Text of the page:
Higher court rules District Court judge can punish local prosecu - WDRB 41 Louisville News

Higher court rules District Court judge can punish local prosecutors

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LOUISVILLE, Ky., (WDRB) – A Jefferson District Court judge who has long clashed with County Attorney Mike O’Connell is allowed to punish prosecutors who file motions asking her to force the defense to make requests to suppress evidence at least 30 days before trial. 

The County Attorney's office had filed a petition in Jefferson Circuit Court asking a higher judge to prohibit Judge Stephanie Pearce Burke from punishing prosecutors who continue to file the motion, as she has threatened to do.

But Circuit Court Judge Mary Shaw denied that request, ruling last month that “the imposition of sanctions by Judge Burke is allowable after a case-by-case analysis” of the motions and conduct by the prosecutor.

And Shaw ruled that defense attorneys may make a motion to suppress evidence at any time before or during a trial, as state law “must take priority over any hardship faced by a prosecutor.”

On June 17, the county attorney’s office filed notice that it would appeal Shaw’s ruling.

Last year, in hopes of stopping what O'Connell has called a "despicable practice" by defense attorneys, his office began asking judges to force the defense to file motions to suppress evidence before a trial begins and jeopardy attaches, meaning prosecutors are prohibited from trying the defendant again for the same crime.

But in November, Burke told WDRB she had a standing order denying the motions by prosecutors because the rules of criminal procedure allow the defense to ask to suppress evidence at any time.

"We cannot change the rules of evidence," Burke said in an interview at the time.  "We must adhere to the rules as they are."

Judge Shaw agreed, finding that the Kentucky Supreme Court has ruled that motions to suppress evidence can be made “anytime."

On Feb. 11, 2014, according to court documents, Burke wrote that any further motions would be a violation of local criminal rules and prosecutors would be sanctioned.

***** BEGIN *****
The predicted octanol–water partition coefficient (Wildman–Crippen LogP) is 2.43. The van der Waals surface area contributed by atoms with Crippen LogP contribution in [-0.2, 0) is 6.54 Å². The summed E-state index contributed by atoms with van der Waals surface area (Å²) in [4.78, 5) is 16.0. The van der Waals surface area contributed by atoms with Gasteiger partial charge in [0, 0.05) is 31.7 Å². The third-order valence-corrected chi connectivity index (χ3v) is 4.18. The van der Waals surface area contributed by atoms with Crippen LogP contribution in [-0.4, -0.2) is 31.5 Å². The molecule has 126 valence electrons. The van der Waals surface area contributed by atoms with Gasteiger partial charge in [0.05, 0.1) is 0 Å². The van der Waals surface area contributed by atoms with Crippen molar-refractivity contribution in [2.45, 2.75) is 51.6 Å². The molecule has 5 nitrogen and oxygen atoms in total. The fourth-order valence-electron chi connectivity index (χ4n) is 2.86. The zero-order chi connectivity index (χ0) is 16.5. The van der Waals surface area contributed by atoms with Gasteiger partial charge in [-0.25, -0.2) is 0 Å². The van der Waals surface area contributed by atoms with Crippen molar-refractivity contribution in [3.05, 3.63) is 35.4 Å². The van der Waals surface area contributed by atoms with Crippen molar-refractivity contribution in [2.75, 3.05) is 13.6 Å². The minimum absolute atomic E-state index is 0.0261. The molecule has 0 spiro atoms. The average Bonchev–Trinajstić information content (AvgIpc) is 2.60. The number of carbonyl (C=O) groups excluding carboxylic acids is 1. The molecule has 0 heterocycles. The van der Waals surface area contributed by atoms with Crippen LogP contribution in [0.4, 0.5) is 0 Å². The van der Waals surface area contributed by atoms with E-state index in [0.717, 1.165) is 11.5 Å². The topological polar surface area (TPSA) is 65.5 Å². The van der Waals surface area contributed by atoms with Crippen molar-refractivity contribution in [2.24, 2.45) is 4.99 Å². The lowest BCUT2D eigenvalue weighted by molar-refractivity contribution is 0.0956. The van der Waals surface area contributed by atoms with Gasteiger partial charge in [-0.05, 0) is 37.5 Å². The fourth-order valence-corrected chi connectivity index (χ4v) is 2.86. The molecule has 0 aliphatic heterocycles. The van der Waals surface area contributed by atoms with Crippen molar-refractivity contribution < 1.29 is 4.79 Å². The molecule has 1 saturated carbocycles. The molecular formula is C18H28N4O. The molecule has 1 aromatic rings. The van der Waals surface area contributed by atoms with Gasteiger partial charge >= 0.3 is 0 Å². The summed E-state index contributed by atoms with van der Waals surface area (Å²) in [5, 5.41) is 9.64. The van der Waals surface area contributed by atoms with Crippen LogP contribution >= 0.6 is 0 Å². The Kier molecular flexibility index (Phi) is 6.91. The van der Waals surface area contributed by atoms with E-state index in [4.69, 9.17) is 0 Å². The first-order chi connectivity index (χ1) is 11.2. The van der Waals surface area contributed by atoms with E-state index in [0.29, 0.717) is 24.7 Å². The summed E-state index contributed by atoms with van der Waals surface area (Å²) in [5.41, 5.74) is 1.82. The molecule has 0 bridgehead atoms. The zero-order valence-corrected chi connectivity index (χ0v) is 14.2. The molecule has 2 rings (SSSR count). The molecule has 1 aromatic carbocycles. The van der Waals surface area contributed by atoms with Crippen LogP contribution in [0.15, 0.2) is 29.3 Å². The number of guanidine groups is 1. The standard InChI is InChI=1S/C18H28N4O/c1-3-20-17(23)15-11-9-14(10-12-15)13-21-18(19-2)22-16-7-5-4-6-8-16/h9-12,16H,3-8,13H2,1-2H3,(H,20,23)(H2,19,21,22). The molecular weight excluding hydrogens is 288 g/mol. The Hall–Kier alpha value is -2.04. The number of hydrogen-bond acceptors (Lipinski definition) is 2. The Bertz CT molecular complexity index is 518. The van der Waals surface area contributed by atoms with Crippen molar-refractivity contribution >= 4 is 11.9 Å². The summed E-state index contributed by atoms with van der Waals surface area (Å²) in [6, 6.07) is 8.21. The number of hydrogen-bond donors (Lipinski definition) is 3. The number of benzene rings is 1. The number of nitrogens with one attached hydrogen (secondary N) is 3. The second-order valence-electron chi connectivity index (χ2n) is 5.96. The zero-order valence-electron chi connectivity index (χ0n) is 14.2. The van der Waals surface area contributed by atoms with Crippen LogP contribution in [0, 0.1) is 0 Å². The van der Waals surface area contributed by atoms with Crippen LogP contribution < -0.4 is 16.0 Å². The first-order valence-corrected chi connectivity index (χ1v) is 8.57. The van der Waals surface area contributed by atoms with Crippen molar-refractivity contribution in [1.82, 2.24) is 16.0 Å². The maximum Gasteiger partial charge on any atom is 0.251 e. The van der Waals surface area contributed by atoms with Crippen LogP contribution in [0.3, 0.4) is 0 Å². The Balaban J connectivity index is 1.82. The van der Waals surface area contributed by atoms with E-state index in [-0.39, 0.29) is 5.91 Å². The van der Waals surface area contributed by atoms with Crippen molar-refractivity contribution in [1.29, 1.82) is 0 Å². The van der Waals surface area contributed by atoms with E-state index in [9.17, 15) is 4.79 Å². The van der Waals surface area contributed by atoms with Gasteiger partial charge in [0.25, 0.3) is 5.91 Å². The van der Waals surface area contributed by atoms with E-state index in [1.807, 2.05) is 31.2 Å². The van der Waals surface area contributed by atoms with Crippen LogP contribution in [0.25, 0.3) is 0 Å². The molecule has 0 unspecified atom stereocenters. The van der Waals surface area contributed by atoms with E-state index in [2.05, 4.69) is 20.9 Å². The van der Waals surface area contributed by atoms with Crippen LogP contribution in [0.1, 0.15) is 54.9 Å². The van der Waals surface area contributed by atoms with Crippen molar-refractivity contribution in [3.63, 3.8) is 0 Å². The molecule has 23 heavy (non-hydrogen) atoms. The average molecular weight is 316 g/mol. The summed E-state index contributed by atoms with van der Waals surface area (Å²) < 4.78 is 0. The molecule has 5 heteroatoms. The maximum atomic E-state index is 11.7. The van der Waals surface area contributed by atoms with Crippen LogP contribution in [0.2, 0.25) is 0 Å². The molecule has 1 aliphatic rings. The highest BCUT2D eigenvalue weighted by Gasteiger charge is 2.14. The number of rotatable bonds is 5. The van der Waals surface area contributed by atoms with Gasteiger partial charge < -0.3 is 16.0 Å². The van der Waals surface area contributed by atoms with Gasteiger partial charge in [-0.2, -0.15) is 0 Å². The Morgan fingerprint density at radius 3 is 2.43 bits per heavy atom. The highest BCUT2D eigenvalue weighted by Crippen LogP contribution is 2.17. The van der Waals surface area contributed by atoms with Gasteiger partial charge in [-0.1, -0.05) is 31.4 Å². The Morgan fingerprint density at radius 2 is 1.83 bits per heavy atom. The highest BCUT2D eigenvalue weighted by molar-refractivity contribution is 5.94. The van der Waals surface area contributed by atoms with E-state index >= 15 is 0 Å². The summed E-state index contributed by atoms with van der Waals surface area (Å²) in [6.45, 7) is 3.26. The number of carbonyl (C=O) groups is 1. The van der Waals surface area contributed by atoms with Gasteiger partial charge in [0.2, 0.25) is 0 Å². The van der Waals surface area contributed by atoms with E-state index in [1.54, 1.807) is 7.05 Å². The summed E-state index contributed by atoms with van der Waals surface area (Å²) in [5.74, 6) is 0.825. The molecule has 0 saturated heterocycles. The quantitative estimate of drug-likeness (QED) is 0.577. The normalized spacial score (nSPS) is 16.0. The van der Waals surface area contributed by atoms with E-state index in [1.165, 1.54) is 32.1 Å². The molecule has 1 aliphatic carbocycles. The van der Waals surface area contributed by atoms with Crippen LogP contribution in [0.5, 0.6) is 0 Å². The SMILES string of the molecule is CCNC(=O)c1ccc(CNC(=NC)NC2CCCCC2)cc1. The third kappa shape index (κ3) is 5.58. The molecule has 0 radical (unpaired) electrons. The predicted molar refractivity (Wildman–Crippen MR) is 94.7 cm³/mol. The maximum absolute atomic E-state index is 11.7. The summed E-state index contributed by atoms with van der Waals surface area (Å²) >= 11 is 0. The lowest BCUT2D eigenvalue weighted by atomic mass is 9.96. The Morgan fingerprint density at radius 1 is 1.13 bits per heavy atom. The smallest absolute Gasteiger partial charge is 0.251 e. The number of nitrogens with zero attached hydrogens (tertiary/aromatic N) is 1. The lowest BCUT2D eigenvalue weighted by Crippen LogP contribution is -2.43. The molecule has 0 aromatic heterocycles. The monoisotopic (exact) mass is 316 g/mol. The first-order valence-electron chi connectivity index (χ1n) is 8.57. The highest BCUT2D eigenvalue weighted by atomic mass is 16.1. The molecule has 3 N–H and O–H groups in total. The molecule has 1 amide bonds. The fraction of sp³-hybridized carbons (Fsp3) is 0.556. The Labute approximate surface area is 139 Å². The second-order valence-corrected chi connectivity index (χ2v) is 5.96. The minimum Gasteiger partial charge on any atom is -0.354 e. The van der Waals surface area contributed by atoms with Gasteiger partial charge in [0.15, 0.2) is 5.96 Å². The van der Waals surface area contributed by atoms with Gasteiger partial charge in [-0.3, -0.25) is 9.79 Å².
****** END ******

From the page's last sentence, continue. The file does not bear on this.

"I have put you on notice that if you continue to ask, I will sanction you accordingly," Burke said during a court hearing, according to the petition filed by the county attorney's office.

While other judges have granted the suppression motions, Burke is not bound by those orders, Shaw ruled.

The county attorney's office has not been making the motions in Burke's court, according to spokesperson Jessie Halladay.

The suppression motions began about a year after O'Connell wrote to district court judges complaining about what he called "disingenuous maneuvering" by defense lawyers in drunken driving cases.  He said the motions to suppress evidence should come before trial, as long as the defense knows about the issue, giving the prosecution an opportunity to appeal the ruling if necessary.

In the letter from December 2012, O'Connell asked judges to address what he called "a very serious and unnecessary situation" by changing local court rules to bar the tactic.

On Dec. 12, 2013, O'Connell wrote Chief District Judge Ann Bailey Smith about changing the local court rules in connection with these pre-trial motions.

O'Connell's office has also asked the state Supreme Court to amend the criminal rule to require motions to suppress evidence be made at least 20 days prior to trial.

Last week, the Supreme Court had a public hearing on the proposed rule changes. A ruling is expected this Fall.

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